The Illuminated Monkey logo explained.

When developing the church over 30 years ago I wanted a simple logo that would stand out and represent the basic
tenets of the church. The outdated thoughts on either Creationism or Darwinism were limited to either scientific or religious bias; another version of evolution needed to be accounted for. 

Human DNA is most closely related to that of chimpanzees; an over 98% match. Why is that? In ancient tablets of the Sumerians, there is mention of Anunnaki coming to earth tens of thousands, if not hundreds of thousands, years ago and developing a budding human race by combining their DNA with that of creatures found on our planet; chimps and apes. Many eons later we evolved from that beginning inception.

So a likely choice for the logo is to use a chimp as its basic image. The chimp is presented wearing glasses that reflect mushrooms in the lenses. This is a reference that civilization is far older than science states it is, but that it has also destroyed itself many times over. At the same time the mushrooms are also a direct reference to not only the "stoned ape" theory of evolution through the use of psychedelic plants found naturally on our planet but also to represent the Church's belief that a better connection to nature, to existence in total, might be attained by using this natural sacrament. The chimp is also shown smoking a "joint", yet another reference to the ancient use of a natural plant to allow mankind to exist in harmony with not only nature but with each other. Throughout all of mankind's destruction, the Monkey has remained, watching from afar at the folly of man attempting to reign supreme over nature only to destroy itself in the process time and time again.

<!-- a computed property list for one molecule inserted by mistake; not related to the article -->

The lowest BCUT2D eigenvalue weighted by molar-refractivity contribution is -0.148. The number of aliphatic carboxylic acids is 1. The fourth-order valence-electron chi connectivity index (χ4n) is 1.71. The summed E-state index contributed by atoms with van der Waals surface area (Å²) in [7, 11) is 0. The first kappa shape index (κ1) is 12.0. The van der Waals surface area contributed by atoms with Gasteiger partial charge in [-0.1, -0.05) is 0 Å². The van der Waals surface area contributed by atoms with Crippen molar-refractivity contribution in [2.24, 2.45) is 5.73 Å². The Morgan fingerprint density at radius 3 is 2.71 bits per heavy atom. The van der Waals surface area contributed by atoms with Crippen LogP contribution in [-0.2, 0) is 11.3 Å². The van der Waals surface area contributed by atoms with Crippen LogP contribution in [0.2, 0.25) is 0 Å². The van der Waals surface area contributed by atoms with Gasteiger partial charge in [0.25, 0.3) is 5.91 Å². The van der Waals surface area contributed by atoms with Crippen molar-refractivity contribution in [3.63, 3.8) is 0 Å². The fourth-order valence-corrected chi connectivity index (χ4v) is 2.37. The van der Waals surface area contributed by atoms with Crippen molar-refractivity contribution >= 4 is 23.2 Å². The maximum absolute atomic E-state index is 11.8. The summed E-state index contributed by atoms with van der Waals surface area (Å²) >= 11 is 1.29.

In the entire logo, the Monkey is seen in the middle of a stylized Faravahar, an ancient symbol from Persia. It is found throughout antiquity, and used by many cultures, but it is most noted for its use in Zoroastrianism, serving to depict "fravashi", or personal spirit. The Church acknowledges the vast contributions Zoroaster brought to humanity, and we honor his memory through this inclusion. There are also many depictions of the Faravahar signifying guardian angels, divine grace, and a representation of the Anunnaki descending to earth.

The Church's logo has been spread around the globe for decades bringing awareness to its unique views.